Monday, February 27

To Shush or Not to Shush

Read Mark 1:35-39

Written by Andrea L

I have long wrestled with the question is it OK to shush my kids so I can have my Bible study time.

I’ve gone back and forth, forth and back.

There are strong arguments on either side. My children need to understand Who comes first in my life. I need to be in a right place with God in order to parent properly and that only happens when I have spent focused and concentrated time with Him. And they need to learn to be patient and respect my space.

On the other hand, when I am curled up on the couch with a cup of tea and a book, they have no idea if it’s a Bible study book or a historical romance novel. To them, it all looks like the book is more important than they are.

But here is the one that finally sealed the deal—for me anyway.

“Let the little children come to me.”

Our kids learn from us what God is like. Are they seeing him as private and closed off? For grown ups only? Or does he make time for the little ones. How can I say to them, “Jesus loves you. Jesus takes time for you. I, however, cannot right now.”

There are plenty of times a day we can teach our kids patience and guide them into being less self centered—like while we are making dinner. Or in the car between errand numbers 432 and 433.

In the Gospels we see Jesus continually seeking out solitude so he can pray. We also see him continually interrupted. His disciples are looking for him, Pharisees are sneaking out to see him under the cloak of darkness. Yet Jesus and his Father still managed a fantastic relationship.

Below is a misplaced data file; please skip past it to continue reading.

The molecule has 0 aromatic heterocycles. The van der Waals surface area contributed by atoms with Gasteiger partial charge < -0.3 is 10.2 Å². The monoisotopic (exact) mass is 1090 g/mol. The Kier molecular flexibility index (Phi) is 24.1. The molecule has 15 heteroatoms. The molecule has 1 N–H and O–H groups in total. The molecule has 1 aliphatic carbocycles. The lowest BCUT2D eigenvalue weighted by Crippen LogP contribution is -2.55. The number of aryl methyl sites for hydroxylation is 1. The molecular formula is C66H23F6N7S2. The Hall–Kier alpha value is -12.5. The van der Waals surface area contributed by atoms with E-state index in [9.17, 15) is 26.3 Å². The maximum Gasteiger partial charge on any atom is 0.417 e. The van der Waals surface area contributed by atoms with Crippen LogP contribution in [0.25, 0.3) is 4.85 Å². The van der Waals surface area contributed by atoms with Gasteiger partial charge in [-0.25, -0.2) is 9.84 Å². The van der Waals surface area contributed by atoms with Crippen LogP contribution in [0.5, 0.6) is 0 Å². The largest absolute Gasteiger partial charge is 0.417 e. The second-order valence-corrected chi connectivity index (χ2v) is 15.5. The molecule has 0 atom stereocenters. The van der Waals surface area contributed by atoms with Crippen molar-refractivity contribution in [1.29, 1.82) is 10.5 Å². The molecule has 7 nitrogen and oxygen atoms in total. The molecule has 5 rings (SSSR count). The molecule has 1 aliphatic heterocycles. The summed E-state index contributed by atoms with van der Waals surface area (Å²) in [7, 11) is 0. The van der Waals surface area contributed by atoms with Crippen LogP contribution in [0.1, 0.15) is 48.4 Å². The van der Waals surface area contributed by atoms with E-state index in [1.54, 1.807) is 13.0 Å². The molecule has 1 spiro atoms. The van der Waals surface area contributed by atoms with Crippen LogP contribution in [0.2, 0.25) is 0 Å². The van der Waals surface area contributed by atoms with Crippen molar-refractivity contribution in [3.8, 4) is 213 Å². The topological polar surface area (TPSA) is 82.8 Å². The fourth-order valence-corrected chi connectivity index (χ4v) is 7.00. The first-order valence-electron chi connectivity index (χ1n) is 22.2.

Granted they were two parts of the same whole, but doesn’t it seem like someone who set aside heavenly fellowship for earthly whatever would fight for his quiet time?

Well, he didn’t. When his disciples or anyone else interrupted him, he treated them with kindness and compassion.

“Let the little children come to me”

He included them in his mission.

“Let us go somewhere else—to the nearby villages—so I can preach there also.”

But he remained consistent in his pursuit of one on one time with his Father.

“But Jesus often withdrew to lonely places and prayed.” Luke 5:15

But how does this work in real life? We really do need that one on one time with God to do this parenting thing right. It’s hard! My kids fight and drop their pizza on the floor at CostCo and lose their shoes right as we are supposed to be leaving.

Yours don’t do that do they? You’ve trained them better?

Here are a few real world tips.

Be consistent. Strive for the time—the same time everyday if possible. That way our people will know what to expect.

If a precious darlings needs attention, give it. Give attention by inviting him to snuggle up with you as you share your mission. Read the Bible passage out loud. I’ve noticed one of two things will happen when I employ this technique: my child will either find something better to do OR he and I get to share together the wonder of being connected in the Word of God. Regardless of the outcome, he now knows what I am up to and he feels included and loved. And I get my quiet time.

One more thing. God’s voice has more than one volume setting. Still and small is his specialty. However, he’s been known to thunder loud enough to be heard over the wind and waves od a storm tossed sea. He can be louder than wailing toddlers as well.

“You will seek me and find me when you seek me with all your heart” Jeremiah 29:13.

1 comment:

Season said...

This is a great post and confirmation to something I've been praying about. I was just thinking about this, this morning. No matter how early I get up, the kids get up earlier. I've decided the Lord doesn't need it to be quiet. I read the greatest idea for little ones. Read it aloud if they wake up earlier. Then give them paper and ask them to draw a picture or take notes while you journal. This woman saw her children's relationship with Christ grow even at very young ages.